It's unfortunate she went into labour in transit and definitely needed the help.

But why was she allowed to travel with a high-risk pregnancy? and why was she going to have children in a foreign country with no money?

SweetieBaby Thu 02-Feb-17 07:38:56

It is a brilliant series and gives a fantastic insight into the reality of the NHS today.

To be honest, I found last night's programme really frustrating. The patients were given bills for their treatment but clearly had no intention/ability to pay. Surely the message being given is still that you can come to the UK and receive free medical treatment. Yes you'll get a bill but don't worry about it. If the patient can't/won't pay the bill should be sent to their embassy for payment.

The Nigerian lady last night said that her Dr had advised her to travel to another country for medical care. She chose to go to the US so how did she plan to pay for her treatment there? Her bill from the NHS was in the region of £300,000 and she couldn't pay that. I'm quite sure it would have been much higher in the US.

Again, the lady from the Philippines admitted that she could not afford the treatment at home and that basically she would be left to die. She then came here for a "holiday" without any travel insurance and then suddenly needed a quadruple heart bypass while she was here.

I honestly do not know the answer to this. I could not accept that people were turned away from our hospitals because they couldn't afford the care but I do think that a message needs to be sent out that we are not such an easy touch. Don't come here for free treatment. At the very least you will be banned from coming here again until your bill s paid and we will present your bill to your embassy with the expectation that they pay.

MrsPolkaDotLady Thu 02-Feb-17 09:18:48

I don't think the lady who had the quads should have to pay any bills. She didn't intend to have her babies here. Also as the babies were born here, are they not classed as UK citizens so therefore entitled to NHS care?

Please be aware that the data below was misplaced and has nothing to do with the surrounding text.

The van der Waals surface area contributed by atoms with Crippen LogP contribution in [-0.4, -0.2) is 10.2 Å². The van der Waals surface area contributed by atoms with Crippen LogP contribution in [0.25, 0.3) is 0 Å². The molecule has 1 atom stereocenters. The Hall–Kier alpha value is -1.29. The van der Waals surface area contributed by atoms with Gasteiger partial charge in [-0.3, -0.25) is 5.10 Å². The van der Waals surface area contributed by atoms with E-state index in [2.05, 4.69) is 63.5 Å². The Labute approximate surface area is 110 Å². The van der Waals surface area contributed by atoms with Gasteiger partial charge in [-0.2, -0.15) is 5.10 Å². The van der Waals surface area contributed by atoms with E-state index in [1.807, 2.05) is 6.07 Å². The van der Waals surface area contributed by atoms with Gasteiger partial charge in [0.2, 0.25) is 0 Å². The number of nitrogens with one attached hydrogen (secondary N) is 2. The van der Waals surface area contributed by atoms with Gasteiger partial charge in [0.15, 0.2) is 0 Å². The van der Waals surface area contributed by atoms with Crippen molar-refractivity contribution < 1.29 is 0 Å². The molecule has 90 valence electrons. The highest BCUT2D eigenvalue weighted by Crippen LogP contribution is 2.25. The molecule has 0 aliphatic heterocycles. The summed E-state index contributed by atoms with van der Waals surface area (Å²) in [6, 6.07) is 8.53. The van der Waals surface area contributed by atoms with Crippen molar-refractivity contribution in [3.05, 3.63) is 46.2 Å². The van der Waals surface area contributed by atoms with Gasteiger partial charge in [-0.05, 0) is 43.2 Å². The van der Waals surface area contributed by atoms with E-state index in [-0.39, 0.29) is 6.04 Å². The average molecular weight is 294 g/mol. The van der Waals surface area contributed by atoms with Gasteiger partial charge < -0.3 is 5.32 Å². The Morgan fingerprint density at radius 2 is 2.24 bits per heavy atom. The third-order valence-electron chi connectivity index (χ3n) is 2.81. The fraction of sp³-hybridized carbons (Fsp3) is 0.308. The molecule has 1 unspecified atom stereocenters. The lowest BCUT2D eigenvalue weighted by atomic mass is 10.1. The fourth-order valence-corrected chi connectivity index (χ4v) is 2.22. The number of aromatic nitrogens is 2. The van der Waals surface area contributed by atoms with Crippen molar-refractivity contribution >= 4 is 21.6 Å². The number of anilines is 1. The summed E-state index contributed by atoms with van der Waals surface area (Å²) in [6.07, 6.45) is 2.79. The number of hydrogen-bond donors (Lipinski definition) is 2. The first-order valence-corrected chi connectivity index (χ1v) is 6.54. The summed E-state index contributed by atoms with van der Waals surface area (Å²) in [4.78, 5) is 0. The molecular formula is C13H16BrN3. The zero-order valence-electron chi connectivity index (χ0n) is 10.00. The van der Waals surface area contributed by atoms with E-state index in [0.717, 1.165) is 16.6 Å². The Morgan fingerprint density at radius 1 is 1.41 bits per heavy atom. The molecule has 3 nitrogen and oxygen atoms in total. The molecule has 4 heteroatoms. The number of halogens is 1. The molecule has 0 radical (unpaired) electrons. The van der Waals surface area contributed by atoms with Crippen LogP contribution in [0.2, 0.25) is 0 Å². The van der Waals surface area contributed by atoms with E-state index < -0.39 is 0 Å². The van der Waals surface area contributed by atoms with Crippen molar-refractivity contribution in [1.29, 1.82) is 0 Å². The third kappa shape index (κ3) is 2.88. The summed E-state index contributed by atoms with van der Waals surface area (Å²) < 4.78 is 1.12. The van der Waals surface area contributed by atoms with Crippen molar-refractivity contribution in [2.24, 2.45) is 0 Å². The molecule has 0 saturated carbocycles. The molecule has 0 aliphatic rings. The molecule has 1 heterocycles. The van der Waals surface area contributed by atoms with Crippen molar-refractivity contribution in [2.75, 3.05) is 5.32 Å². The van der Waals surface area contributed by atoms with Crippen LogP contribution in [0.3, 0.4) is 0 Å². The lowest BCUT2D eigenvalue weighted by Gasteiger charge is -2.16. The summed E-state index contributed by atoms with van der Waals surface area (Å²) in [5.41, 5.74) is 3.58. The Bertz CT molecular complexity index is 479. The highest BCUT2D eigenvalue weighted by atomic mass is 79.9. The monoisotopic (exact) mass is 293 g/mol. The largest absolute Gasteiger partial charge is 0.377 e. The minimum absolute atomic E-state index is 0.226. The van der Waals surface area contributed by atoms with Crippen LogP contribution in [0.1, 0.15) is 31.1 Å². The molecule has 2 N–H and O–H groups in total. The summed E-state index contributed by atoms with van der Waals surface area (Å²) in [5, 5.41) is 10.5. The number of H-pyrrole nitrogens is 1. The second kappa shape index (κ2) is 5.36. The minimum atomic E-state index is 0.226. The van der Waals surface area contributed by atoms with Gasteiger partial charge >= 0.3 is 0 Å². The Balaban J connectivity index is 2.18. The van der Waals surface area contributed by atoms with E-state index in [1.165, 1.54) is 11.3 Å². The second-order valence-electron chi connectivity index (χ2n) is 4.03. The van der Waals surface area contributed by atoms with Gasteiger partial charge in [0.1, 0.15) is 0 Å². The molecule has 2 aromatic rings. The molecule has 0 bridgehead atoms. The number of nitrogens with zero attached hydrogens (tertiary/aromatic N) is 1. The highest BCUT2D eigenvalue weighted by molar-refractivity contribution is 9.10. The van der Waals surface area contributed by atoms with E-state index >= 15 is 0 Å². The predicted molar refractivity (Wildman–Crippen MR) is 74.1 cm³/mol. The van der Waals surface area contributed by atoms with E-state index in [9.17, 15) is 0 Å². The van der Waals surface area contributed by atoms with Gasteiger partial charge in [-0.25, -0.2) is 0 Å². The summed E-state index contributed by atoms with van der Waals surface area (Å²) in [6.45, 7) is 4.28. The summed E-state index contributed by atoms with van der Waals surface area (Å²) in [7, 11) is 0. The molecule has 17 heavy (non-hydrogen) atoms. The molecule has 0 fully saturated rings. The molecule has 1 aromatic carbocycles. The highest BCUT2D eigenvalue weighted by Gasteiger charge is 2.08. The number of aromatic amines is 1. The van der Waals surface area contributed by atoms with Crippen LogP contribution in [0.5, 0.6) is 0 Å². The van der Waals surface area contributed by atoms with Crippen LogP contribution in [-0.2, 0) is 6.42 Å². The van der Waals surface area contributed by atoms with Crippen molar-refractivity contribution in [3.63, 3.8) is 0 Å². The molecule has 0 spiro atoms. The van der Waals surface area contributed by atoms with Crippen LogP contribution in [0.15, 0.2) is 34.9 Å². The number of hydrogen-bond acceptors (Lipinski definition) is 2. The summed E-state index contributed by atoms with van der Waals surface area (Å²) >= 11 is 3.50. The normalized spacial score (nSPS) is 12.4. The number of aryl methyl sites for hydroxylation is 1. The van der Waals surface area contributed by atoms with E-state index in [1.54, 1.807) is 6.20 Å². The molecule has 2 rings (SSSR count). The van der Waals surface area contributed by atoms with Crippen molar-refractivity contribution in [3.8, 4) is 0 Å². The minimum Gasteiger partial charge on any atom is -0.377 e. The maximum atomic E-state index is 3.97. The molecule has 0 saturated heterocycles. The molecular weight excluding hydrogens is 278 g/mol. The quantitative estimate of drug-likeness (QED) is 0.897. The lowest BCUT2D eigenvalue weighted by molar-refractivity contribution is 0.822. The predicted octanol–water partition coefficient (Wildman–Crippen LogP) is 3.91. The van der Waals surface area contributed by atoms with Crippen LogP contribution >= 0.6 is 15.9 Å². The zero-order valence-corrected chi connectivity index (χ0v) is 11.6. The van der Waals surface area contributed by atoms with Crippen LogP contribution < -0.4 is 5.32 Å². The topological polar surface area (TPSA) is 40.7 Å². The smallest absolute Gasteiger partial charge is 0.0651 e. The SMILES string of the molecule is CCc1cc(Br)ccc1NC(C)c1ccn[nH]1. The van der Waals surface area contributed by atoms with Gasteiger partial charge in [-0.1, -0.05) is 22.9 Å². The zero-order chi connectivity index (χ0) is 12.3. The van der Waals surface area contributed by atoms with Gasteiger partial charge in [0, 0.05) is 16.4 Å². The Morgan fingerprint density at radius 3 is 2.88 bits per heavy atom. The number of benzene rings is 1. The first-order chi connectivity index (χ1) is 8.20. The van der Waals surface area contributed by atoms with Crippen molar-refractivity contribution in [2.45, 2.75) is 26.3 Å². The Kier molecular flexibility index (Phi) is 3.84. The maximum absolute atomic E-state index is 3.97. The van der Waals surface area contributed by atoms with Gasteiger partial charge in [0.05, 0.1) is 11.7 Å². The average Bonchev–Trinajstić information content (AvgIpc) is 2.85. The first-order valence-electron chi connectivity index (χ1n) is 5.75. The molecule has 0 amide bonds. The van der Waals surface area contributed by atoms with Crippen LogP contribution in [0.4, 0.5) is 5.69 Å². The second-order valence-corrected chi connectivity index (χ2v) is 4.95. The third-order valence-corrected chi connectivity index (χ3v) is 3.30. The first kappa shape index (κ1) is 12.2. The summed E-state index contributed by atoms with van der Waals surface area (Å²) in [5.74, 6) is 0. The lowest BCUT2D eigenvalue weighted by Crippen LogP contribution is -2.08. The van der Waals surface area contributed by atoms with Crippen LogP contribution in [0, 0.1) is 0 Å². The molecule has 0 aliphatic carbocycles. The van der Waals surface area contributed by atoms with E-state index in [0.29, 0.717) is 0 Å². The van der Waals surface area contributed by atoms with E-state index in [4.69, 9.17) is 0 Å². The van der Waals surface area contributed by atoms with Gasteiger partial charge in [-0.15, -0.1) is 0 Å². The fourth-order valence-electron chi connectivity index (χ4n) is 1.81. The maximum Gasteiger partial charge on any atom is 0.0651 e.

Lostwithinthehills Thu 02-Feb-17 09:48:35

I could not accept that people were turned away from our hospitals because they couldn't afford the care but I do think that a message needs to be sent out that we are not such an easy touch. Don't come here for free treatment.

I agree with this. Obviously it would be inhumane to refuse to treat people who are in need of immediate urgent care but we have to find a way of making it clear that you can't travel to Britain to take advantage of our free at the point of use system.

The £4million a year spent by a single health trust on treating overseas visitors may be a small percentage of the total NHS budget but it is still four million pounds and I think the NHS should be saving costs whenever possible.

JamieXeed74 Thu 02-Feb-17 09:52:28

I would think there is a strong case for compulsory insurance before you are allowed onto the aeroplane. And not just any old insurance, fully comprehensive cover that is not invalidated by pre-existing conditions.

BingoBingoBingoBango Thu 02-Feb-17 10:07:12

It can take months for hospitals to claim money back from Embassy's. They try and find any route possible not to pay.